16ASweet Stout20–4030–401.044–1.0601.012–1.0244.0–6.0%
16BOatmeal Stout25–4022–401.045–1.0651.010–1.0184.2–5.9%
16CTropical Stout30–5030–401.056–1.0751.010–1.0185.5–8.0%
16DForeign Extra Stout50–7030–401.056–1.0751.010–1.0186.3–8.0%
17Strong British Ale
17ABritish Strong Ale30–608–221.055–1.0801.015–1.0225.5–8.0%
17BOld Ale30–6010–221.055–1.0881.015–1.0225.5–9.0%
17CWee Heavy17–3514–251.070–1.1301.018–1.0406.5–10.0%
17DEnglish Barleywine35–708–221.080–1.1201.018–1.0308.0–12.0%
18Pale American Ale
18ABlonde Ale15–283–61.038–1.0541.008–1.0133.8–5.5%
18BAmerican Pale Ale30–505–101.045–1.0601.010–1.0154.5–6.2%
19Amber and Brown American Beer
19AAmerican Amber Ale25–4010–171.045–1.0601.010–1.0154.5–6.2%
19BCalifornia Common30–4510–141.048–1.0541.011–1.0144.5–5.5%
19CAmerican Brown Ale20–3018–351.045–1.0601.010–1.0164.3–6.2%
20American Porter and Stout
20AAmerican Porter25–5022–401.050–1.0701.012–1.0184.8–6.5%
20BAmerican Stout35–7530–401.050–1.0751.010–1.0225.0–7.0%
20CImperial Stout50–9030–401.075–1.1151.018–1.0308.0–12.0%
21IPA - India Pale Ale
21AAmerican IPA40–706–141.056–1.0701.008–1.0145.5–7.5%
21BSpecialty IPA - Belgian IPA50–1005–151.058–1.0801.008–1.0166.2–9.5%
21BSpecialty IPA - Black IPA50–9025–401.050–1.0851.010–1.0185.5–9.0%
21BSpecialty IPA - Brown IPA40–7011–191.056–1.0701.008–1.0165.5–7.5%
21BSpecialty IPA - Red IPA40–7011–191.056–1.0701.008–1.0165.5–7.5%
21BSpecialty IPA - Rye IPA50–756–141.056–1.0751.008–1.0145.5–8.0%
21BSpecialty IPA - White IPA40–705–81.056–1.0651.010–1.0165.5–7.0%
22Strong American Ale
22ADouble IPA60–1206–141.065–1.0851.008–1.0187.5–10.0%
22BAmerican Strong Ale50–1007–191.062–1.0901.014–1.0246.3–10.0%
22CAmerican Barleywine50–10010–191.080–1.1201.016–1.0308.0–12.0%
23European Sour Ale
23ABerliner Weisse3–82–31.028–1.0321.003–1.0062.8–3.8%
23BFlanders Red Ale10–2510–161.048–1.0571.002–1.0124.6–6.5%
23COud Bruin20–2515–221.040–1.0741.008–1.0124.0–8.0%
23FFruit Lambic0–103–71.040–1.0601.000–1.0105.0–7.0%
24Belgian Ale
24BBelgian Pale Ale20–308–141.048–1.0541.010–1.0144.8–5.5%
24CBière de Garde18–286–191.060–1.0801.008–1.0166.0–8.5%
25Strong Belgian Ale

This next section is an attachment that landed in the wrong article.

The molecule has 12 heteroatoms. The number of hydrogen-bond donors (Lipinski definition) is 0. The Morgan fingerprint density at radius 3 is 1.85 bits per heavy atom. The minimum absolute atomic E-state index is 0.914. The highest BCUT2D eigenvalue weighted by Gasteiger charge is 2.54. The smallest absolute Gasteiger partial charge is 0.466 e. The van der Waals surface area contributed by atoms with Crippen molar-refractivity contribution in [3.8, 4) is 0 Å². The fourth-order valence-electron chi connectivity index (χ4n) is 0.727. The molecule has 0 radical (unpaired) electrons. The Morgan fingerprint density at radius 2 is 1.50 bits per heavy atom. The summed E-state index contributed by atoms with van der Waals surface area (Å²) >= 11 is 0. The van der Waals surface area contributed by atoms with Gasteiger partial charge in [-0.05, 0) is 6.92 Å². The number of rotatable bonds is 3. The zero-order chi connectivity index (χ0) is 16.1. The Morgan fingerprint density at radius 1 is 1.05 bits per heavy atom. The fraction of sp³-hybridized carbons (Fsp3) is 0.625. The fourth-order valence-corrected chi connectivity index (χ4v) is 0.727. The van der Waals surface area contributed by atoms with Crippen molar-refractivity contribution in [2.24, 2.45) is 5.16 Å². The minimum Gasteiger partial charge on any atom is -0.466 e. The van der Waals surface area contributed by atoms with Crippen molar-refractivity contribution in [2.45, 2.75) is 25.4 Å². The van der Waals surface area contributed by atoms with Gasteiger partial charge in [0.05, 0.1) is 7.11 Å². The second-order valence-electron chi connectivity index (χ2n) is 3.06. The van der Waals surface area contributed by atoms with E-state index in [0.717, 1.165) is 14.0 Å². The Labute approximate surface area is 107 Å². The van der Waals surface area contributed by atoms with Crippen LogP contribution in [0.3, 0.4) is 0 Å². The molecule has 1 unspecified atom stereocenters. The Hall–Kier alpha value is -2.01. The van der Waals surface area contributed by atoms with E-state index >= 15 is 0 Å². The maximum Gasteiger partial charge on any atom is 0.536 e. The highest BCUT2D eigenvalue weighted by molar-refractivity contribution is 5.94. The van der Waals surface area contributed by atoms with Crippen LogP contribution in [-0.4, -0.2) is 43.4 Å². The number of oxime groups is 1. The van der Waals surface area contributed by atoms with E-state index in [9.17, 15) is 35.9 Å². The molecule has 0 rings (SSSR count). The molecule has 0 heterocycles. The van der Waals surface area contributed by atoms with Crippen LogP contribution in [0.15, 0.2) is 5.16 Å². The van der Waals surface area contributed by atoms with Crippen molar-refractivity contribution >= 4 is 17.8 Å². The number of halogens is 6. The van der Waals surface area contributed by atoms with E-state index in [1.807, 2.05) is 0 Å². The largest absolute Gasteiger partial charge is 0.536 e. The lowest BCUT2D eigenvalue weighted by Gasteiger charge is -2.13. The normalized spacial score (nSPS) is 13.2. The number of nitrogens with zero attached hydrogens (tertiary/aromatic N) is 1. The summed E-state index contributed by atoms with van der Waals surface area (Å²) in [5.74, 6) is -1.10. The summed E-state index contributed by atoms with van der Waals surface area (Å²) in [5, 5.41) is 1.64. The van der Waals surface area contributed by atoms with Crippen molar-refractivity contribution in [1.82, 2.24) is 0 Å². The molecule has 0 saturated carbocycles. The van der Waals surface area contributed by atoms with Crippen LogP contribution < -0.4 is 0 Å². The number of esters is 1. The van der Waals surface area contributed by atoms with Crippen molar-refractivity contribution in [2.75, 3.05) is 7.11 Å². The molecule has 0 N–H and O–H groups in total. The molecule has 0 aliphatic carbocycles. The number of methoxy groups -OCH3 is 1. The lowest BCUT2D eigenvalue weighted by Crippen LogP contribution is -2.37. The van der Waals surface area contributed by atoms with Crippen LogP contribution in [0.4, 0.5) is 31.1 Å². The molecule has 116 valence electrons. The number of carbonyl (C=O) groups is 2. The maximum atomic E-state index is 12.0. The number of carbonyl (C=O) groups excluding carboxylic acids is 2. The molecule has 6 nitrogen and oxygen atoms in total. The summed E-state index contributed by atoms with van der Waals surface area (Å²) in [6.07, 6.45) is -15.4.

25ABelgian Blond Ale15–304–71.062–1.0751.008–1.0186.0–7.5%
25CBelgian Golden Strong Ale22–353–61.070–1.0951.005–1.0167.5–10.5%
26Trappist Ale
26ATrappist Single25–453–51.044–1.0541.004–1.0104.8–6.0%
26BBelgian Dubbel15–2510–171.062–1.0751.008–1.0186.0–7.6%
26CBelgian Tripel20–404.5–71.075–1.0851.008–1.0147.5–9.5%
26DBelgian Dark Strong Ale20–3512–221.075–1.1101.010–1.0248.0–12.0%
27Historical Beer
27AKentucky Common15–3011–201.044–1.0551.010–1.0184.0–5.5%
27ALondon Brown Ale15–2022–351.033–1.0381.012–1.0152.8–3.6%
27APiwo Grodziskie20–353–61.028–1.0321.006–1.0122.5–3.3%
27APre-Prohibition Lager25–403–61.044–1.0601.010–1.0154.5–6.0%
27APre-Prohibition Porter20–3018–301.046–1.0601.010–1.0164.5–6.0%
28American Wild Ale
28BMixed-Fermentation Sour BeerNSNSNSNSNS
28CWild Specialty BeerNSNSNSNSNS
Fruit Beer
29BFruit and Spice BeerNSNSNSNSNS
29CSpecialty Fruit BeerNSNSNSNSNS
30Spiced Beer
30ASpice, Herb, or Vegetable BeerNSNSNSNSNS
30BAutumn Seasonal BeerNSNSNSNSNS
30CWinter Seasonal BeerNSNSNSNSNS
31Alternative Fermentables Beer
31AAlternative Grain BeerNSNSNSNSNS
31BAlternative Sugar BeerNSNSNSNSNS
32Smoked Beer
32AClassic Style Smoked BeerNSNSNSNSNS
32BSpecialty Smoked BeerNSNSNSNSNS
33Wood Beer
33BSpecialty Wood-Aged BeerNSNSNSNSNS
34Specialty Beer
34BMixed-Style BeerNSNSNSNSNS
34CExperimental BeerNSNSNSNSNS

How Do I Know the Right Craft Beer for Me?

Well, as you have seen in this list, there are SO MANY different types of beer, and it seems impossible to choose just one and stick with it.

But, there are a few guidelines you also have to consider, especially if you are a starting beer enthusiast.

Be Aware of the Allergens

Certain beers contain possible allergens, such as barley and wheat, for those with gluten intolerance.

A certain type of stout called Milk Stout also has some added lactose, so consider that too when trying out beers.

Of course, different types of beer have other ingredients too. Our advice is to read the list of ingredients first. This way, you’re sure that you’re not accidentally triggering your allergy.

Consider Your Alcohol Tolerance

Let’s admit it, we all thought that craft beer doesn’t have that much alcohol content. But, as you can see from this list, some even reach up to 14% ABV.

Pale lagers, for example, have low to mid-level alcohol, but they can still pack quite the punch when you drink them consecutively.

If you think you have low tolerance, it would be best to start trying those with a low ABV, such as session beers, or even non-alcoholc beer. Here’s how to brew na-beer at home and why you should at least try it.

These beers are simply any type of beer – which means it can be an American Amber Ale or even a pale lager – brewed with a lesser ABV for summertime drinking sessions.

Go slow at first, and then when you think you can handle more, that’s when you can go all-out in trying other types of craft beers.

Ask For Guidance

Did you know that there are a lot of beer enthusiasts all over America? So much so that they even invented beer clubs.

That means there are SO MANY people willing to guide you on your journey to becoming a beer enthusiast.